I was brought out of my thoughts by footsteps to the right. They were purposefully quiet, and were almost drowned out by the background noise. They were faint in an unnatural way. He, and I was pretty sure it was a male by the sound of the footsteps, was trying to sneak up on me. I reached for my dagger, only to grab cloth and remember that I never went into the cathedral armed. I whirled around, prepared for a fistfight if need be, to face a young boy in a silver jacket about a foot shorter than me. His hair was died red and moderately long. I had no idea how a man as protective and formal as Master Kyo would allow his son to die his hair such an unnatural shade of red, and I never really would figure it out. “Silver,” I stated evenly, standing up into a more casual stance.

    He laughed quietly, almost as if I’d said some sort of a joke. He laughed a lot at that time in such a strange foil to the rest of his family. “I really can’t sneak up on you can I?”

    I shook my head, “It’s possible, but stealth isn’t your thing, is it?”

    He laughed again. “No, it really isn’t.” His face became more serious. “You’re off to see Bianca, aren’t you.”

    I was always amazed by how quickly he could go from light-hearted to very direct. “Someone’s got to make sure she doesn’t die,” I responded.

    He smiled a little, “I don’t think she would need the help. She was always such a great strategist and tried to learn so much about battling. She has Reaver with her too, so she shouldn’t really be in any danger.”

    I shook my head. “I don’t know. There’s going to be a lot of chaos, and there will be a lot of grunts in the city. It could actually be dangerous for her,” I noted Silver’s expression and added on, “at least, the fires could be dangerous.”

    His expression fell a little, “They’re really going to burn the city, aren’t they?” He sounded so dejected. He was honestly the only person I knew of who had grown up in the League or Rocket world and had not realized the need for violence to maintain order.

    “I don’t know, actually. It’s probable, but it will really be up to the Champion, or Father, or your father, or whoever’s in charge of the mission. Besides, it’s not like that many people live there anyways,” I tried to be encouraging, but his expression became even more downcast if anything.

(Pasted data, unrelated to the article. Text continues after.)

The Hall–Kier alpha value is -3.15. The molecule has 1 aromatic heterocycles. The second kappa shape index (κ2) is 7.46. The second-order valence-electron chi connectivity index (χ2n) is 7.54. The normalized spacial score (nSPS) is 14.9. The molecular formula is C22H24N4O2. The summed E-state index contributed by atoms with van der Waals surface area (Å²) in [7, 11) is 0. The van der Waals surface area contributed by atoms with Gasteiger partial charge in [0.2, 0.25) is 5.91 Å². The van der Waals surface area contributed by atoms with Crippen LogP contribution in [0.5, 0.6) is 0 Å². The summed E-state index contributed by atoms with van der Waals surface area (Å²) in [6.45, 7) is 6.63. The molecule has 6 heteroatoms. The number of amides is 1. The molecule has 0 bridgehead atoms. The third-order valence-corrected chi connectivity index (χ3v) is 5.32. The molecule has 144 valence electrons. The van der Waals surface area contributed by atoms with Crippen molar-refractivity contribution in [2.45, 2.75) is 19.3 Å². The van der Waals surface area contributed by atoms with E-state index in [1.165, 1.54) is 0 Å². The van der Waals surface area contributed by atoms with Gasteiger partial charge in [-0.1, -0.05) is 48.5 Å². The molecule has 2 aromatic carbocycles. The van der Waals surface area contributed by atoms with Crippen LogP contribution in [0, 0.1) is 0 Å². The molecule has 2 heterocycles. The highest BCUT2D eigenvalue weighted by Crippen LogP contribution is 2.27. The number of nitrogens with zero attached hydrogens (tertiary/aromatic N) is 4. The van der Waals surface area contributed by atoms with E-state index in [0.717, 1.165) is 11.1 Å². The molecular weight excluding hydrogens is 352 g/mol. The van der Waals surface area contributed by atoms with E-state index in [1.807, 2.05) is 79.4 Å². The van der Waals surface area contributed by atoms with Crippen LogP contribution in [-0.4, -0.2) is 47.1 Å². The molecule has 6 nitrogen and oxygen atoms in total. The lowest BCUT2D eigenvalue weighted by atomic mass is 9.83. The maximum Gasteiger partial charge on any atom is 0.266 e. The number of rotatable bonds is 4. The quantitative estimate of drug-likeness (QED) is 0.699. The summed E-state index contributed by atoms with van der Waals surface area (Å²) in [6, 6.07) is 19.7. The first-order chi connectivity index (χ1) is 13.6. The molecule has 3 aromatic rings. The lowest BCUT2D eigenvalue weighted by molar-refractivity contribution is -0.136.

“Do you think she’ll fight us?”

    “Who?” I asked.

    “Bianca.” A heavy silence formed between Silver and I. I really didn’t know. She was an aide to Professor Oak, and she had lived in Pallet Town for almost as long as she had lived in Viridian. Whichever side she picked, she was going to be against friends and family. It was actually kind of depressing.

    “I don’t think so,” I lied. Two lies in one day was my new record. That wasn’t one I was proud of. “She really didn’t want to leave Viridian in the first place, and she still remembers us quite well. Under different circumstances, she would almost certainly be here with us.”

    He nodded and I felt really bad. I wasn’t confident at all in my answer, but I’d managed to convince Silver of it completely. That was one of his problems: he trusted his friends way too much. “I heard there’s another Dawn survivor in the town.”

    I nodded, and glanced down at the floor. I still wasn’t quite able to wrap my mind around that. As far as anyone was aware, there was a problem in Operation Dawn that killed pretty much everyone involved. There had only been two known exceptions before yesterday, although a few people suspected that Samuel Oak had managed to keep someone else alive after the events that had claimed a championship, an island, and several dozen lives.

    “Yes, there is.”

    “And how do you feel about that?” he asked.